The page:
Feeding Frenemies

Anyone who has spent time in parks, forests or protected areas would have noticed very distinct 'DO NOT FEED WILDLIFE' signs. While it may be fun to get close to a wild animal, feeding is not always as innocent as it seems. 

 

When you feed native animals, you're giving them the wildlife version of junk food. Instead of eating a wide range of natural foods that they either hunt or forage for, they become dependent on processed seeds, bread and other foods that are not part of their natural diet. This can make them very sick and lead to imbalances in their diet. These dietary imbalances such as calcium deficiencies prevent the development of strong bones, beaks and immune systems in young birds, which can also lead to malnutrition, disease and death. 

Animals that expect to be fed by people can become aggressive when they are hungry. A perfect example of this is the dingoes in Australia, that have lost their fear of humans due to tourists feeding them for the chance of an up close and personal selfie. This has lead to aggression, threatened tourists and ultimately the euthanasia of many dingoes. Once animals know that humans are a reliable source of food, they may converge on your home or campsite, potentially disrupting their migratory patterns and displacing other species. This is seen in Cebu, Phillipines where locals feed the Whale Sharks to ensure tourism flourishes all year round. The problem here is that even though the whale sharks are becoming more friendly, they are not migrating north to mate and reproduce. This population of very critically endangered sharks will most likely disappear by the end of the century.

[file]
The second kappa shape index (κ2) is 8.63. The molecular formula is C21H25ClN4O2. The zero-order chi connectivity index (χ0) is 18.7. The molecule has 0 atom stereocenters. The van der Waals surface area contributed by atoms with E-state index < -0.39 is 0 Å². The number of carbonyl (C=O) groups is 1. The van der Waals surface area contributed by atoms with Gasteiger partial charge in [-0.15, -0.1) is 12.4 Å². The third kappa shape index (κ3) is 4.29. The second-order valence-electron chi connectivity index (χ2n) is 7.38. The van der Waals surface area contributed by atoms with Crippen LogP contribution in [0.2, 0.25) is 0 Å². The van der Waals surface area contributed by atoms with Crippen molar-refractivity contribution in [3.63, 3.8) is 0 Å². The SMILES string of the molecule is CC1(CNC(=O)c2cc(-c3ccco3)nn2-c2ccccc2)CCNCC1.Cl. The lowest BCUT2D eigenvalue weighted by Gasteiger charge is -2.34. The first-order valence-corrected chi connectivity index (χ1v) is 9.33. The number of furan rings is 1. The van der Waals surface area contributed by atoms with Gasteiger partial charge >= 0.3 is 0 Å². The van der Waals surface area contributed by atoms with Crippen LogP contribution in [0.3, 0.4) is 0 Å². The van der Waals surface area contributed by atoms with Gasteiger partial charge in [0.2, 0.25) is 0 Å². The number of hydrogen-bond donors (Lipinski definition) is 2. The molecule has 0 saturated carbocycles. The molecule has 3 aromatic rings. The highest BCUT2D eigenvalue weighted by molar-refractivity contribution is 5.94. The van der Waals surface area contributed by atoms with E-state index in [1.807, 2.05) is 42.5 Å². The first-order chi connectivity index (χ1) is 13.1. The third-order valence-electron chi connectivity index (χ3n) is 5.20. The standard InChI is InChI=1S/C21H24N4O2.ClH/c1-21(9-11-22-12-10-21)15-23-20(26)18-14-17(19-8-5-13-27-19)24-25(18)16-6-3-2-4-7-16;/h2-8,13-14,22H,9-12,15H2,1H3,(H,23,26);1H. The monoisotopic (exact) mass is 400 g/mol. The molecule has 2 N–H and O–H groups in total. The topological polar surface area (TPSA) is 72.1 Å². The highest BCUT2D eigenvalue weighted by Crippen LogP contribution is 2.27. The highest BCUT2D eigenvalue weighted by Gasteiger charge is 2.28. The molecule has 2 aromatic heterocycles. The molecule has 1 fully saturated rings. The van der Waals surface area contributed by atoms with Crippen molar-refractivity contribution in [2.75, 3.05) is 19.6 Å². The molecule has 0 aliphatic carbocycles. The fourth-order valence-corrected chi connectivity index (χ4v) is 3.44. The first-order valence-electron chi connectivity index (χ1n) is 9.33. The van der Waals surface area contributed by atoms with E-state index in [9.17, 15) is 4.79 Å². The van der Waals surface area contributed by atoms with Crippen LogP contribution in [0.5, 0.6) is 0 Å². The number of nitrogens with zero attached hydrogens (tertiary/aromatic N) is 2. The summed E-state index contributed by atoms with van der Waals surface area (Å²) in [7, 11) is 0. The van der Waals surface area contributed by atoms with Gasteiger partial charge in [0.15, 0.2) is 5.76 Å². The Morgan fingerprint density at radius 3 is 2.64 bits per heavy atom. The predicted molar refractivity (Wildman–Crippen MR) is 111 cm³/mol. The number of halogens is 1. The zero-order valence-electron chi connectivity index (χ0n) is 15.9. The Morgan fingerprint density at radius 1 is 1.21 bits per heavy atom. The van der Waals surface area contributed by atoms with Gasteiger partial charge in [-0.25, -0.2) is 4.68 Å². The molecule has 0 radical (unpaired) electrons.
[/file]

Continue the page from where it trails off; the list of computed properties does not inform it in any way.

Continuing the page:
When food is openly available, wildlife will gather in unusually large numbers. This can also be seen in private or territorial species. Many wild animals do not interact with others of their own species except during mating season and when raising their young. This is one way nature minimises the spread of disease. However, when animals gather and fight over food, disease and virus can spread not only among the species but into human populations as well.

 

So even though feeding animals can be quick and easy way for them to interact with you and become a friend, you are really just making an enemy. 

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